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More than 1,500 people attend memorial six months after Grenfell Tower tragedy

Members of the royal family and senior politicians were among those attending the commemoration.

Bereaved families and survivors of the Grenfell Tower fire stood together in a moment of reflection, holding aloft pictures of lost loved ones, at the end of an emotional memorial service at St Paul’s.

Hundreds of mourners gathered outside the historic cathedral clutching white roses and comforting each other beneath a banner with “Grenfell” inside a green heart.

The Prince of Wales, Duchess of Cornwall, Duke and Duchess of Cambridge and Prince Harry were among the high-profile guests who attended to pay their respects, six months on from the fire.

Also present was Labour leader Jeremy Corbyn and Prime Minister Theresa May, who entered through a side door, rather than the main entrance.

Harry comforted one bereaved woman as she broke down at the end of the service. He told Fatima Jafari, 78, that she must have been very proud of her daughter, who read out a poem during the ceremony.

Maria Jafari, 38, lost her 82-year-old father Ali Yawar Jafari in the fire. Mr Jafari, who had a heart condition, was pulled from the building by firefighters but died at the scene.

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Kate, William and Harry leaving St Paul's Cathedral after the service (Daniel Leal-Olivas/PA)

As Mrs Jafari began sobbing for her husband, the prince said to an interpreter: “Just tell her I am so incredibly sorry for her loss.”

Her daughter said: “It’s very, very hard. Still she (my mother) cries, every day, every second when we are talking about our father, all the memories come out again. It’s six months and it’s still very hard for us.”

As Mr Corbyn left the ceremony he was surrounded by a crowd of mourners begging him for “justice”.

He hugged one woman tightly as she shared her experiences and said he found the emotionally-charged encounter “very moving”.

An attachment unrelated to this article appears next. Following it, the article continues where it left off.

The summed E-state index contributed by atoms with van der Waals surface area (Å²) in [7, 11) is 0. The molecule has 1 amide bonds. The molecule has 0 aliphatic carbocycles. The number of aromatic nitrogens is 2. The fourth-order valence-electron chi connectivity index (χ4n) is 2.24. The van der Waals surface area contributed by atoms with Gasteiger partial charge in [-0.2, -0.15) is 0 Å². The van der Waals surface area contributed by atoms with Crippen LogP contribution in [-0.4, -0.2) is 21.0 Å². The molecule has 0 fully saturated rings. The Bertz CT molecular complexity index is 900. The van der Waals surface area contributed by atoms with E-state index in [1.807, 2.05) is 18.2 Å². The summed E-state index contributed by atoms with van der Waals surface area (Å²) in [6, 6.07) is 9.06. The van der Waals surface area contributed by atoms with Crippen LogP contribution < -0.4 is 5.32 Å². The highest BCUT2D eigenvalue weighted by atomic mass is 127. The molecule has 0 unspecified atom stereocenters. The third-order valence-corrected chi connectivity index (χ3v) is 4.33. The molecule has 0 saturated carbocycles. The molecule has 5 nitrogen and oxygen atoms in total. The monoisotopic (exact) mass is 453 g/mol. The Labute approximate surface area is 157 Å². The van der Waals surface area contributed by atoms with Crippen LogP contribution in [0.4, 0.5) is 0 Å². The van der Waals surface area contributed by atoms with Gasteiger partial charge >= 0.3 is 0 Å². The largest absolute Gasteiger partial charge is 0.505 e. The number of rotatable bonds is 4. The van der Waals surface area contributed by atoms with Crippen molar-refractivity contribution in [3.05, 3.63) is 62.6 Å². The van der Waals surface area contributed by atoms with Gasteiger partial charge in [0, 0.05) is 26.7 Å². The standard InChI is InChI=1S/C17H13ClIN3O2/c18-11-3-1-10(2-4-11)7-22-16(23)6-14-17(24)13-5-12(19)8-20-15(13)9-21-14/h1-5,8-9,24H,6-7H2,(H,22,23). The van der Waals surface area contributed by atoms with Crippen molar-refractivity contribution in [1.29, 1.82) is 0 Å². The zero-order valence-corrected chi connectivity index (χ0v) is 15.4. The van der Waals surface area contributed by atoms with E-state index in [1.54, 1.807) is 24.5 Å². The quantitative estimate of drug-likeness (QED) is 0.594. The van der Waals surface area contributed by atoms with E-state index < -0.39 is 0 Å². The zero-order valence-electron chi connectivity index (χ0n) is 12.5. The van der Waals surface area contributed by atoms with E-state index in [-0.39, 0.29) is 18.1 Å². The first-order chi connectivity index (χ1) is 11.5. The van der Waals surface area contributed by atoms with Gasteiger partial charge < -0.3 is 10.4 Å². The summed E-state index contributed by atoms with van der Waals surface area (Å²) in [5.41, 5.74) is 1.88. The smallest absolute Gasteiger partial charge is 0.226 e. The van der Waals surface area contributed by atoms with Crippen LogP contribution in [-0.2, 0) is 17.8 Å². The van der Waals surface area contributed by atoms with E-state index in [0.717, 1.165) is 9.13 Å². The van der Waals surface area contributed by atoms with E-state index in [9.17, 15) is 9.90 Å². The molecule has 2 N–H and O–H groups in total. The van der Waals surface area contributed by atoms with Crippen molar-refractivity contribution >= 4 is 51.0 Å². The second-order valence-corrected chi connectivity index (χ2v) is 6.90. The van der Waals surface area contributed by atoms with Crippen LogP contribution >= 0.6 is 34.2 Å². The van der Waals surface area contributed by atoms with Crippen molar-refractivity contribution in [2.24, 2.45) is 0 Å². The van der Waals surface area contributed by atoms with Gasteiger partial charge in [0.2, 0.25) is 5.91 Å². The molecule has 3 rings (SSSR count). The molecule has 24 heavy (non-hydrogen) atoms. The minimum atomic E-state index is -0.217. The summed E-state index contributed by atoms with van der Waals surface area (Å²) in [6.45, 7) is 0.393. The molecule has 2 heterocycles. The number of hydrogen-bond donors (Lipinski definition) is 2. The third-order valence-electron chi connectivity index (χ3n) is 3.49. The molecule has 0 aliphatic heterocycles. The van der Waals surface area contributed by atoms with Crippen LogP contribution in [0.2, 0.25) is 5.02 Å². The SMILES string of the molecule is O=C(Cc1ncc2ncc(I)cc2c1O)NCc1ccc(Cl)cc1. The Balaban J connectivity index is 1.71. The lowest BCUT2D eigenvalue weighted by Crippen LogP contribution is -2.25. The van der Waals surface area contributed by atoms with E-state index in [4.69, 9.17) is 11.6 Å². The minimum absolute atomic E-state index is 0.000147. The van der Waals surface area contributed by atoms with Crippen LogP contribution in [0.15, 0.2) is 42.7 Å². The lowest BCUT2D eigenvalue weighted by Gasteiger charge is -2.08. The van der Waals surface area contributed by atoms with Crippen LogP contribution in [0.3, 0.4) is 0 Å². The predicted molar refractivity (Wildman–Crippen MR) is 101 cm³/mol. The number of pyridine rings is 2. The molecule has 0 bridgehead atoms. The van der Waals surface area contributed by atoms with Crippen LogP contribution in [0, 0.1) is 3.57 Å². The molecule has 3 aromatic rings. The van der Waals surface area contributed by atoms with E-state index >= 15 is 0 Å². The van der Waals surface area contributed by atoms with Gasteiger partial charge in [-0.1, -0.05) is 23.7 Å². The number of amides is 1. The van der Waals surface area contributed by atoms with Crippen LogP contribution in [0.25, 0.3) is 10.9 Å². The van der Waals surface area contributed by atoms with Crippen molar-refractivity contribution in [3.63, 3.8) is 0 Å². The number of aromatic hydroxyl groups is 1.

He told the Press Association: “People are very angry and I understand that, I’m here to listen to them. I’m here to work and I’m here to try and change things.”

Dr David Ison, Dean of St Paul’s, welcomed more than 1,500 guests to the service, extending his words to “those painfully affected who could not face such a public event, those who would have liked to be here in solidarity” and those watching on television.

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Relatives of victims of the Grenfell Tower outside St Paul's Cathedral (Daniel Leal-Olivas/PA)

Notably absent was leader of the Royal Borough of Kensington and Chelsea (RBKC) council, Elizabeth Campbell, who stayed away at the request of families.

The Dean led the congregation in a minute’s silence, which the council observed separately at the town hall.

The Bishop of Kensington, the Right Reverend Graham Tomlin, said he hoped the service would reassure those present that they were not forgotten by the nation, and that it would signify the start of a change.

He said: “As we come to the end of this difficult year, as we celebrate Christmas, as we move into a new year, nothing can remove the memory of that night – nor do we want to forget those dearly loved people who were lost.

“And yet my hope and prayer is that this new year can bring new hope of a future, a vision of a city where we lose our self-obsession and listen and learn from places and people that we wouldn’t normally think of reaching out to.”

As the St Paul’s Cathedral choir sang, local schoolchildren scattered small hand-made green hearts, carried in brown wicker baskets, across the front of the Dome dais.

An audio montage of voices from the Grenfell area was played to the congregation.

The Ebony Steel Band, frequent performers at the Notting Hill Carnival, were also present, playing a verse of Leonard Cohen’s Hallelujah.

A silent march is planned around the site of the fire in North Kensington on Thursday evening.

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